Ohio inmates making masks, gowns

Jeremy Pelzer - Advance Ohio Media

COLUMBUS, Ohio—Ohio prison inmates are stepping up to fill the ongoing shortages of masks, hand sanitizer, and other personal protection equipment needed in the fight against coronavirus, Gov. Mike DeWine said Monday.

Inmates at some of Ohio prisons have already made 500 hospital gowns, and will soon be able to manufacture 44,000 when they get additional fabric, the governor said during his daily COVID-19 briefing from the Ohio Statehouse.

Inmates are also set to make up to 2 million surgical masks, worn by coronavirus patients to catch droplets from sneezes and coughs, 1,400 gallons of hand sanitizer, and face shields which protect the entire front of people’s heads, rather than just the nose and mouth.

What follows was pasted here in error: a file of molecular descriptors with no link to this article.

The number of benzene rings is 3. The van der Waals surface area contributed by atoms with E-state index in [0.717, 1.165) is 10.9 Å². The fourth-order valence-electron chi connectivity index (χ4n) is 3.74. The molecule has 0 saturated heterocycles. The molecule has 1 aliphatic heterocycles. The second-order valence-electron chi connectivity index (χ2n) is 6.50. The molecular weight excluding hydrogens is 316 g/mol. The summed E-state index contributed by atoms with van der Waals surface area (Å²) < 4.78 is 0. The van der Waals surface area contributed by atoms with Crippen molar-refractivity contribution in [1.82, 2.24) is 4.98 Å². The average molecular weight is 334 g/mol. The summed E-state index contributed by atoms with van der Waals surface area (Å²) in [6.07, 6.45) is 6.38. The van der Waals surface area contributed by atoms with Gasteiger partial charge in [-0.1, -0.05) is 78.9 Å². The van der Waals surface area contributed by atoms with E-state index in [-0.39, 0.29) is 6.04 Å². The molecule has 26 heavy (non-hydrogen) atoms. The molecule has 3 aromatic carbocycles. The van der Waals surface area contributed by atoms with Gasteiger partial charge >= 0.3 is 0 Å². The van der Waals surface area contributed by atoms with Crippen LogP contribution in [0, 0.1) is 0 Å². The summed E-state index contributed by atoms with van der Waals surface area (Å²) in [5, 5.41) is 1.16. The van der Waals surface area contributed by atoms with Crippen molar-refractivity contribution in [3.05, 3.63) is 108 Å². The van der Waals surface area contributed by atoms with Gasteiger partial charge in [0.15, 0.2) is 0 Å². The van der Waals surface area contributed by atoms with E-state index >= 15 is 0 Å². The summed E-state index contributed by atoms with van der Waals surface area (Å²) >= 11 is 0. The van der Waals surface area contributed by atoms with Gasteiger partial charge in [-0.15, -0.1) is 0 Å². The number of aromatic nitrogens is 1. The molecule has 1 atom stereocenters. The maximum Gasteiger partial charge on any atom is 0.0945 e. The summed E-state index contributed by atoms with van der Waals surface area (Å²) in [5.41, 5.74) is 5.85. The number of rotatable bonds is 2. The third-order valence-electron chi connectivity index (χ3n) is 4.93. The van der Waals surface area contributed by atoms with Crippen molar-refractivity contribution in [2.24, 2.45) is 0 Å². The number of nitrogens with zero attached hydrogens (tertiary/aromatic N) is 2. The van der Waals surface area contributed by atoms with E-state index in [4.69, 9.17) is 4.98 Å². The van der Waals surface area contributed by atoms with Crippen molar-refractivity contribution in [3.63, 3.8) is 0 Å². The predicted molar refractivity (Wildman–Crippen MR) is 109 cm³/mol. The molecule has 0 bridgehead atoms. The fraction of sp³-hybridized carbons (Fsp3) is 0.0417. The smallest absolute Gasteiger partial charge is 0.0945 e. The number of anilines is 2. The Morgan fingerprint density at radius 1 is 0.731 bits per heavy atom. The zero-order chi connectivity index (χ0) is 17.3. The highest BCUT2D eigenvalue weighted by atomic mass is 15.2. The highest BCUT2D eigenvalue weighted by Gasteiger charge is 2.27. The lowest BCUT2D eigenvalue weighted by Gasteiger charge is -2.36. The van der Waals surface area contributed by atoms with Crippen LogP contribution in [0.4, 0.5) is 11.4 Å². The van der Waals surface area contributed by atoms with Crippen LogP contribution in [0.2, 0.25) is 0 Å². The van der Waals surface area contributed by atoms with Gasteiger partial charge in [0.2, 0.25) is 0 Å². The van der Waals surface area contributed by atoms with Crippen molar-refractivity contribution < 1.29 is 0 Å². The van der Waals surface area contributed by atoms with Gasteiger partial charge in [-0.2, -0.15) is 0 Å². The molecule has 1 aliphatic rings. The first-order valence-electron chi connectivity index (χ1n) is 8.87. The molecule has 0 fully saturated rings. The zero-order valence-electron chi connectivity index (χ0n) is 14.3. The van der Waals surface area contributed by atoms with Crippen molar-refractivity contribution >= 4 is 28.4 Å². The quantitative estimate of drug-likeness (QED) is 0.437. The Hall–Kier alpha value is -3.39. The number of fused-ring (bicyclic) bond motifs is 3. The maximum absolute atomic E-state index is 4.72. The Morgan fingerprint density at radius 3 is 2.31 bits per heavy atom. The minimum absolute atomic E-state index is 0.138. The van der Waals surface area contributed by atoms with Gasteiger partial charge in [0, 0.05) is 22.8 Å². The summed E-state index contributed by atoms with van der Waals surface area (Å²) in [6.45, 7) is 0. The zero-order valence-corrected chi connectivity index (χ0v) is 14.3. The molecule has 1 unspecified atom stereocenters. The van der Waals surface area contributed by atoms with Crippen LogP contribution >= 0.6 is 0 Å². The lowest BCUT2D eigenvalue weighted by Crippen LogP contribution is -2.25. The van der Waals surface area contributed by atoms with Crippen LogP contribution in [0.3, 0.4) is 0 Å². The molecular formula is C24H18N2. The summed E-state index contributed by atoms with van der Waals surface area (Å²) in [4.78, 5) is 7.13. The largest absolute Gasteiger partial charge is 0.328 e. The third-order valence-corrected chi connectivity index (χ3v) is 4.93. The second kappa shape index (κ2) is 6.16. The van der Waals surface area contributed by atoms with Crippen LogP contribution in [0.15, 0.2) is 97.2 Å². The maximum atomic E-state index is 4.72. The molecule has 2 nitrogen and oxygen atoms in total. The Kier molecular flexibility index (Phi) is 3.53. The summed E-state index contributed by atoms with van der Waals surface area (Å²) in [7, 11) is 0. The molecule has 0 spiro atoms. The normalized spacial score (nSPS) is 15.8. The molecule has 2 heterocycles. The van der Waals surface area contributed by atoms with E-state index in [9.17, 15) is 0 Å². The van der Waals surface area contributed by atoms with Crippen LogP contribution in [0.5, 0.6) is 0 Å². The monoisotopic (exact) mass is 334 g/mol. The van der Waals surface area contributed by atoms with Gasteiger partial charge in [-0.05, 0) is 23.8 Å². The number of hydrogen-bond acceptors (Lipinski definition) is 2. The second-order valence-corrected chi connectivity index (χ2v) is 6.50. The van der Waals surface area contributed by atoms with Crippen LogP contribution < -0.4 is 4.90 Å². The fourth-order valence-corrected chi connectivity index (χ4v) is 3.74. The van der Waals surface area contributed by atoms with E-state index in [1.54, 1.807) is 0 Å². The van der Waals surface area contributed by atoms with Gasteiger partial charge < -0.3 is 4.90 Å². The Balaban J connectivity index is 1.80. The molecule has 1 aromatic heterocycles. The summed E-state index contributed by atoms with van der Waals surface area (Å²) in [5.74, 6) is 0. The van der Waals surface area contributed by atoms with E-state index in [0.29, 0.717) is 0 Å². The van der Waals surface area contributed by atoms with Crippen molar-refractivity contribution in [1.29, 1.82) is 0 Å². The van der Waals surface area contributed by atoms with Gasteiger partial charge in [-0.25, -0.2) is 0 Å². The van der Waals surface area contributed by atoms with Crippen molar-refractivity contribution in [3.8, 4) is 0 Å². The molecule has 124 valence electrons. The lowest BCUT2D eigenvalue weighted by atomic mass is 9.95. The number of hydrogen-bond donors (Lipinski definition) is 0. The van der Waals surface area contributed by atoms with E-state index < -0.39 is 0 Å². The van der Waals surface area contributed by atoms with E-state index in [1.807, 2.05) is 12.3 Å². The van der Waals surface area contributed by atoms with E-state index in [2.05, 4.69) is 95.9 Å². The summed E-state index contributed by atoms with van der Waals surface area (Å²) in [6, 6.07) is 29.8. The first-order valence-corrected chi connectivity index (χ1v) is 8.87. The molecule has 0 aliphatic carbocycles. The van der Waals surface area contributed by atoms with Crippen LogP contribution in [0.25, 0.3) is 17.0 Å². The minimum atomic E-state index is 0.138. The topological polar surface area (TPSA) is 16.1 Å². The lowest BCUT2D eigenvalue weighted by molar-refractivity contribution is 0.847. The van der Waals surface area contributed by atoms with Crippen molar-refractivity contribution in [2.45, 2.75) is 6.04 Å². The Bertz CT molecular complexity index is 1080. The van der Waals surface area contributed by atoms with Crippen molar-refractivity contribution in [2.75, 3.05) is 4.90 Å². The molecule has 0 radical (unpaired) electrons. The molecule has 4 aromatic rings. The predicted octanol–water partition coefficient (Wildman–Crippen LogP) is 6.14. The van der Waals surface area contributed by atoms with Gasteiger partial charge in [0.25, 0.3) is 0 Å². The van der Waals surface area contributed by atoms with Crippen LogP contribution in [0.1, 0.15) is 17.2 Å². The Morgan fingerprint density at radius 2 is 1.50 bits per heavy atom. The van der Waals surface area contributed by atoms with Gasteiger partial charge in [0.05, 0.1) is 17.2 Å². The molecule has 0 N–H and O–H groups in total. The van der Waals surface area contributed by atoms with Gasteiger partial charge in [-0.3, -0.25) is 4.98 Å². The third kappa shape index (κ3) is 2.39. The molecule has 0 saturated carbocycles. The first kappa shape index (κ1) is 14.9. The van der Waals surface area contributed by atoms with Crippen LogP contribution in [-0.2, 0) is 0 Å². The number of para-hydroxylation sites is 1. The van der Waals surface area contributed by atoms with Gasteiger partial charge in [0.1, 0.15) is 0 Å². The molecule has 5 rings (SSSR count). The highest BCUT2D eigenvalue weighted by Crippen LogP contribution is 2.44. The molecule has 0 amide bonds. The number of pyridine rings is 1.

DeWine said the work is “very, very important,” and thanked inmates and prison officials working on making the products.

“Everyone is coming on board,” he said.

A spokeswoman for the state’s prisons agency didn’t immediately return a request for more information on the initiative, sent Monday morning.

Ohio isn’t the first state to use prison labor to make items desperately needed by health-care workers who are treating an ever-increasing number of coronavirus patients.

Earlier this month, New York Gov. Andrew Cuomo touted the production of hand sanitizer by inmates in his state. Cuomo quickly came under criticism from several criminal justice reform groups for using prison labor, which pays less than $1 per hour in New York.

So far, no inmates at any of Ohio’s 31 prisons have tested positive for coronavirus. One staffer for Marion Correctional Institution, a minimum-to-medium-security facility, has tested positive, officials said Sunday.


Jeremy Pelzer

Advance Ohio Media

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